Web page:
Why James Dobson is unable to speak of the actual murder of actual children

Dr. James Dobson is a popular, influential and revered evangelical author, radio host and political activist.

On his radio program Monday, Dobson offered his explanation for the massacre Friday at a Connecticut elementary school:

Our country really does seem in complete disarray. I’m not talking politically, I’m not talking about the result of the November 6 election; I am saying that something has gone wrong in America and that we have turned our back on God.

I mean millions of people have decided that either God doesn’t exist, or he’s irrelevant to me. And we have killed 54 million babies and the institution of marriage is right on the verge of a complete redefinition. Believe me, that is going to have consequences, too.

And a lot of these things are happening around us, and somebody is going to get mad at me for saying what I am about to say right now, but I am going to give you my honest opinion: I think we have turned our back on the scripture and on God Almighty, and I think he has allowed judgment to fall upon us. I think that’s what’s going on.

(Audio here.)

I feel bad for Dobson.

Like most of us, he is rightly horrified by the slaughter in Newtown. He is reeling, recoiling, and struggling to come to grips with the shock and sorrow he feels in response to the murder of 20 children, all aged 6 and 7, and of the teachers and school leaders who cared for them.

But Dobson has no way of expressing this horror and sorrow — not even to himself. He has elsewhere expended the vocabulary that would allow him to speak of it, or even to think of it, and it has left him with no words to articulate, to grasp or to convey the deep sadness he is feeling.

That sadness is right and true and appropriate. It is a proper human response to the murder of children.

But for Dobson, “the murder of children” refers not to Sandy Hook, but to abortion. Hence the weird assertion on his radio program Monday that the murder of 20 schoolchildren is somehow God’s judgment falling on America because of the murder of “54 million babies.”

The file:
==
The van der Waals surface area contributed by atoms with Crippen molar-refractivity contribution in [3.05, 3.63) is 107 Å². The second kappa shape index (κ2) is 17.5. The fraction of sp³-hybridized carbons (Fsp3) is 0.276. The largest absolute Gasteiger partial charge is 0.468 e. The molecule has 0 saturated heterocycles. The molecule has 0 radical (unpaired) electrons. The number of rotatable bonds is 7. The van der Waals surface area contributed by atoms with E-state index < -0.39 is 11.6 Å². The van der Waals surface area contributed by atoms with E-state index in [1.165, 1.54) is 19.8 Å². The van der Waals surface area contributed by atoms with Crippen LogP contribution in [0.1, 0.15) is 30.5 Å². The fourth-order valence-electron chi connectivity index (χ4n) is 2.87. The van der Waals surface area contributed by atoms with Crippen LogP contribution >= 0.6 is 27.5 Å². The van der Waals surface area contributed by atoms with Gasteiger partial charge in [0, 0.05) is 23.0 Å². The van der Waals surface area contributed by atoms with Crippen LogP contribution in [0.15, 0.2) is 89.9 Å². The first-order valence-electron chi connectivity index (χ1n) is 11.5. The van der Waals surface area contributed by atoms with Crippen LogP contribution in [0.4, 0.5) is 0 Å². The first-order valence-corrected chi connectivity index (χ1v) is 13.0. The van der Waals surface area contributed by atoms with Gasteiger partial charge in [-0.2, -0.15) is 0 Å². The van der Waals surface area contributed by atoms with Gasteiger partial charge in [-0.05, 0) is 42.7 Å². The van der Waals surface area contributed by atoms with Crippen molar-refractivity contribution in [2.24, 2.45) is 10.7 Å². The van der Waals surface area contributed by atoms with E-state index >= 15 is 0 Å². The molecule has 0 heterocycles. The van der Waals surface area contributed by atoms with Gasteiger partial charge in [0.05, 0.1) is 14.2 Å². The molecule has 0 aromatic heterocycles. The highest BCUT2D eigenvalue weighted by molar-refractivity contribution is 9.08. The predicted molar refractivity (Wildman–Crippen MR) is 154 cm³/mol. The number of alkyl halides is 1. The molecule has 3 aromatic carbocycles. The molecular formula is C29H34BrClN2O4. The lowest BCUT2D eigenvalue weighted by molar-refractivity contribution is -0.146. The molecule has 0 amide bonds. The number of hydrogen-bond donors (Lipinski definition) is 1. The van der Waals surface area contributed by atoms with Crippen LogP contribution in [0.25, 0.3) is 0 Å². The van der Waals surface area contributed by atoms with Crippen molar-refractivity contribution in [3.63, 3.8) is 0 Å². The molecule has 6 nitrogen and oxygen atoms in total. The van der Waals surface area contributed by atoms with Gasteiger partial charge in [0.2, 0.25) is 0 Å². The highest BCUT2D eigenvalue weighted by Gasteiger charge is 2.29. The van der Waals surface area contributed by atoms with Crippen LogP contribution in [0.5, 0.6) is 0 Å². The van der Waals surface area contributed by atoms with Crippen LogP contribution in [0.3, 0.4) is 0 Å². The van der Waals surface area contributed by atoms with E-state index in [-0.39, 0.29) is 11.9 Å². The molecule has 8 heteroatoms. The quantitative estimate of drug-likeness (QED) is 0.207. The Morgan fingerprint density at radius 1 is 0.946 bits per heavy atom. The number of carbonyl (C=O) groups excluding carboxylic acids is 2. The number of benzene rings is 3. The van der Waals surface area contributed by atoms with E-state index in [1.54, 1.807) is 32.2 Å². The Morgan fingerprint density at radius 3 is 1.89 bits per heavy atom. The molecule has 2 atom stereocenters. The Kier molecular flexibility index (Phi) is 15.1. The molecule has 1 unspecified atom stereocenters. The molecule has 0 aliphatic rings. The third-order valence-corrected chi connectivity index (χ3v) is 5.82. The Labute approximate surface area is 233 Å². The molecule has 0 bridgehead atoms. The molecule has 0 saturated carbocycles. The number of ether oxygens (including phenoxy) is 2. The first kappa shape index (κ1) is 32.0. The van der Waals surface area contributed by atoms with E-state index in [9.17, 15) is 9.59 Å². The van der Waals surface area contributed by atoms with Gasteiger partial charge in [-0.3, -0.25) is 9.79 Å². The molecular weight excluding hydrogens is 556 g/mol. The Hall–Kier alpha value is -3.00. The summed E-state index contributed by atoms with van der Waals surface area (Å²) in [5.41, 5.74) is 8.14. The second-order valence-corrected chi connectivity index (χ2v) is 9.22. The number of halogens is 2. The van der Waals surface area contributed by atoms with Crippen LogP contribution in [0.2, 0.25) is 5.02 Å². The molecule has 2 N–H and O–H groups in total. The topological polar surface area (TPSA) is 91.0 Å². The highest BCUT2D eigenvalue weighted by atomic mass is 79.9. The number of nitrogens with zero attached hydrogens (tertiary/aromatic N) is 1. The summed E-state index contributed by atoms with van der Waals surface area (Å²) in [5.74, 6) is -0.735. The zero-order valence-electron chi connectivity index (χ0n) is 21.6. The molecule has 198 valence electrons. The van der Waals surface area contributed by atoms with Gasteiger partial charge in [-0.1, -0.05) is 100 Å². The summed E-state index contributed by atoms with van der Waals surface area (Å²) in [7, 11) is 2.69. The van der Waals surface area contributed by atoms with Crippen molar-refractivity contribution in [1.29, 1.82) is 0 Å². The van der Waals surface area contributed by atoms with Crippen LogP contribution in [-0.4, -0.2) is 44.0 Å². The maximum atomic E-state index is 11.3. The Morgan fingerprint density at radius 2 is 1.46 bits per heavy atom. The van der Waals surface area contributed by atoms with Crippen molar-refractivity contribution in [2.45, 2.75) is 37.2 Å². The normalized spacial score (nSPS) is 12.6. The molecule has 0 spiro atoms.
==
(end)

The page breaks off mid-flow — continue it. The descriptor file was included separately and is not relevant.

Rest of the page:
The incoherence there comes from Dobson’s heartfelt and undeniable recognition that the Newtown massacre was far, far worse than any number of abortions. He knows that. He feels that.

But Dobson has painted himself into an ethical and rhetorical corner and so he cannot allow himself to admit that.

For decades, James Dobson has insisted that abortion is “murder,” that it is “killing babies” and that no distinction — ethical, moral, theological, legal — can be allowed between those “unborn babies” and actual babies. Like most evangelicals and many Catholics, Dobson has always fiercely maintained that the killing of unborn “children” is no different from the killing of actual children.

But whenever horrible crimes like this one occur, then Dobson, just like the rest of us, beholds what has happened and recognizes that it is vastly different and wholly incomparable.

Dobson knows this. Decades of rhetorical obfuscation have deprived him of any way of expressing it or of admitting it, but James Dobson still knows this.

All that talk has left him unable to describe what he is feeling or why. He doesn’t know how to name the sorrow he feels on the news of the actual murder of actual children.

But he knows that this is a different thing. He knows that his revulsion at this crime is nothing at all like the opposition he has always expressed to abortion, even though for all these years he has used identical language demanding that we all regard the two things as identical and equivalent.

But they are not identical and they are not equivalent. Dobson knows this. Every moral intuition he has screams that these things are not equivalent.